Wednesday, December 30, 2009

The Closing of 2009: Vespers, Adoration, and Te Deum

December 31, as the close of the civil year, has a dual purpose in the practice of the Church. It is a time both of penance for past sins, as well as thanksgiving for God's blessings throughout the year. The former practice may be seen primarily in the form of Eucharistic Adoration. The latter may be seen in the singing of the Te Deum.

The Directory of Popular Piety has the following to say about this day:

114. Popular piety has given rise to many pious exercises connected with 31 December. In many parts of the Western world the end of the civil year is celebrated on this day. This anniversary affords an opportunity for the faithful to reflect on "the mystery of time", which passes quickly and inexorably. Such should give rise to a dual feeling: of penance and sorrow for the sins committed during the year and for the lost occasions of grace; and of thanks to God for the graces and blessings He has given during the past year.

These sentiments have given rise to two pious exercises: prolonged exposition of the Blessed Sacrament, which afford an opportunity for the faithful and many religious communities for silent prayer; and the singing of the Te Deum as an act of community praise and thanksgiving to God for the graces received from Him as the year draws to a close(126).

Such a practice is occurring in St. Peter's in Rome, as may be seen at the Vatican Website. Here, a Booklet for the Celebration of Vespers with Exposition, Benediction, and the Te Deum may be seen. One will notice that Vespers begins as usual (though in this case processing to Tu es Petrus). After the Collect (Closing Prayer), the Blessed Sacrament is exposed, while the people may chant Ave Verum Corpus. After a some time of silent prayer, the Te Deum is sung. Then the Blessed Sacrament is incensed while the Tantum Ergo is sung. After the prayer, Benediction, reposition, and Divine Praises, an the seasonal Marian antiphon is sung (Alma Redemptoris Mater). At the conclusion, the hymn Adeste Fideles is sung.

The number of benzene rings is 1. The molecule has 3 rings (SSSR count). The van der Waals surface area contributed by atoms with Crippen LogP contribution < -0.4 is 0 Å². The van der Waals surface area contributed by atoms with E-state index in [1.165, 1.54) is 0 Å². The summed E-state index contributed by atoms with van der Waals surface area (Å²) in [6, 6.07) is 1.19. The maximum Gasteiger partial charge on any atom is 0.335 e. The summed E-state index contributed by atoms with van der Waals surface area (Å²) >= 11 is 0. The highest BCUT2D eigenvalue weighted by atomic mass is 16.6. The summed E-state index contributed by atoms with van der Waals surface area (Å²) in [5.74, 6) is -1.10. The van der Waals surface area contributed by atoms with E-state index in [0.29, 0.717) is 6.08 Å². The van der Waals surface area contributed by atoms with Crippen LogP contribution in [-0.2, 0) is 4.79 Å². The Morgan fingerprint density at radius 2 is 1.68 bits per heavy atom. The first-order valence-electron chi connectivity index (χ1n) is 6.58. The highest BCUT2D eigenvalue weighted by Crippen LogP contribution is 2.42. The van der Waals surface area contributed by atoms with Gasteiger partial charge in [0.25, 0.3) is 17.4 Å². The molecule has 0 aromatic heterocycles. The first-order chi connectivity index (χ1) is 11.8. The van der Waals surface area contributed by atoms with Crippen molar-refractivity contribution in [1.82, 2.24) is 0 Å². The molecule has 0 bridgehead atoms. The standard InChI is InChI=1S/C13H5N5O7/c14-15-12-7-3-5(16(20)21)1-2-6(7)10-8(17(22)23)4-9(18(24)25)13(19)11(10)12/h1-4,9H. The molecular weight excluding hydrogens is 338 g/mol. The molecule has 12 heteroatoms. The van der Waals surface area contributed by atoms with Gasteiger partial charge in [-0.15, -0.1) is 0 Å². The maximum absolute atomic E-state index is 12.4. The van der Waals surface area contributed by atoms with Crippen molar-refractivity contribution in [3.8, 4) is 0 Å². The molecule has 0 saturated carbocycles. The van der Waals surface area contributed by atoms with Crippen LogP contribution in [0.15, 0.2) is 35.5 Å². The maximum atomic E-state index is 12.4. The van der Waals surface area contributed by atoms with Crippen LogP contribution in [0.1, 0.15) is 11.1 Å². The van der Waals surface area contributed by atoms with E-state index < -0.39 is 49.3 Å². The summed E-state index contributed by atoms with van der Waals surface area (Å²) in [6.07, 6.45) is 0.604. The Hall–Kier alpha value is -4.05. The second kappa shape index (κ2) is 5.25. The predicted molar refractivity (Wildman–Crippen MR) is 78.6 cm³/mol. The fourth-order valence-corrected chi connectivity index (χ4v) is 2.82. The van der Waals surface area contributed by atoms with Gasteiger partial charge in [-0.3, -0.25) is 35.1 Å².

Such a practice may be done in one's own parish or home. At the very least, one may recite the Te Deum. There is a plenary indulgence for reciting this hymn on the last day of the year. If one has a copy of the the Liturgy of the Hours, they may recite the office of Vespers (Evening Prayer), singing as much as there is music, and reciting the Te Deum after finishing Vespers. if you are near a Church where there is perpetual adoration, then you may certainly spend time in silent adoration there, and possibly even recite the Office of Vespers and Te Deum there. If you have the Mundelein Psalter, you could always sing as much of the Office as you can.

There are many musical settings of the Te Deum that are available. I tend to use the English version in the book By Flowing Waters. There are also a number of Latin versions that would be excellent, including that found in the Booklet Jubilate Deo, or even OCP's booklet Laus Tibi, Christe. All of these also have the traditional musical notation for the Alma Redemptoris Mater.

And of course, nothing prevents you from celebrating Adeste Fideles as the English "O Come, All Ye Faithful," or in its Latin version if you have one.

While it is probably too late to plan a celebration along the lines of that held in St. Peter's, we can always work toward doing so next year. You can always try to make such a work of devotion to God part of the life of your own parish. There are resources that can make a worthy celebration possible.

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